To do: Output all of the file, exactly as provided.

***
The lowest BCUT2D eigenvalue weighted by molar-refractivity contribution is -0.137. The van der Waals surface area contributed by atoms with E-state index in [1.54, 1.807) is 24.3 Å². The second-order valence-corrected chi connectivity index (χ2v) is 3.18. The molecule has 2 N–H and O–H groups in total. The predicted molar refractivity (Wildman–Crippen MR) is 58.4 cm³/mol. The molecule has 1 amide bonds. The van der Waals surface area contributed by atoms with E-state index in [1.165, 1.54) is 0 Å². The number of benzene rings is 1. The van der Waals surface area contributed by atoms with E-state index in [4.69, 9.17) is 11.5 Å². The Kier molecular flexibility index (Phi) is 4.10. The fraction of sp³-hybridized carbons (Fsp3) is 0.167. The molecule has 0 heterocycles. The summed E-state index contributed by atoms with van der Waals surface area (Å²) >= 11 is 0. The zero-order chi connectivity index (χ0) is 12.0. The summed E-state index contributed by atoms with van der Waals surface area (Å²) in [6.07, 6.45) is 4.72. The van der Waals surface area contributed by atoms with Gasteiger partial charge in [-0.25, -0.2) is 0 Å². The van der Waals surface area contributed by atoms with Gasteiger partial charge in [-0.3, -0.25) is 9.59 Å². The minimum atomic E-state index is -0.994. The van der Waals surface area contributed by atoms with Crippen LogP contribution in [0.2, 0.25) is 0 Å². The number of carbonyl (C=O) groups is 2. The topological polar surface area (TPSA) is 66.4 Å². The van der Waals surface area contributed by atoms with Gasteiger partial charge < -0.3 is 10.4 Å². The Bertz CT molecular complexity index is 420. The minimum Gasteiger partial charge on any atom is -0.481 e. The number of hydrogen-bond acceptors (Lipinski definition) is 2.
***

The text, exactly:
The lowest BCUT2D eigenvalue weighted by molar-refractivity contribution is -0.137. The van der Waals surface area contributed by atoms with E-state index in [1.54, 1.807) is 24.3 Å². The second-order valence-corrected chi connectivity index (χ2v) is 3.18. The molecule has 2 N–H and O–H groups in total. The predicted molar refractivity (Wildman–Crippen MR) is 58.4 cm³/mol. The molecule has 1 amide bonds. The van der Waals surface area contributed by atoms with E-state index in [1.165, 1.54) is 0 Å². The number of benzene rings is 1. The van der Waals surface area contributed by atoms with E-state index in [4.69, 9.17) is 11.5 Å². The Kier molecular flexibility index (Phi) is 4.10. The fraction of sp³-hybridized carbons (Fsp3) is 0.167. The molecule has 0 heterocycles. The summed E-state index contributed by atoms with van der Waals surface area (Å²) >= 11 is 0. The zero-order chi connectivity index (χ0) is 12.0. The summed E-state index contributed by atoms with van der Waals surface area (Å²) in [6.07, 6.45) is 4.72. The van der Waals surface area contributed by atoms with Gasteiger partial charge in [-0.25, -0.2) is 0 Å². The van der Waals surface area contributed by atoms with Gasteiger partial charge in [-0.3, -0.25) is 9.59 Å². The minimum atomic E-state index is -0.994. The van der Waals surface area contributed by atoms with Crippen LogP contribution in [0.2, 0.25) is 0 Å². The number of carbonyl (C=O) groups is 2. The topological polar surface area (TPSA) is 66.4 Å². The van der Waals surface area contributed by atoms with Gasteiger partial charge < -0.3 is 10.4 Å². The Bertz CT molecular complexity index is 420. The minimum Gasteiger partial charge on any atom is -0.481 e. The number of hydrogen-bond acceptors (Lipinski definition) is 2.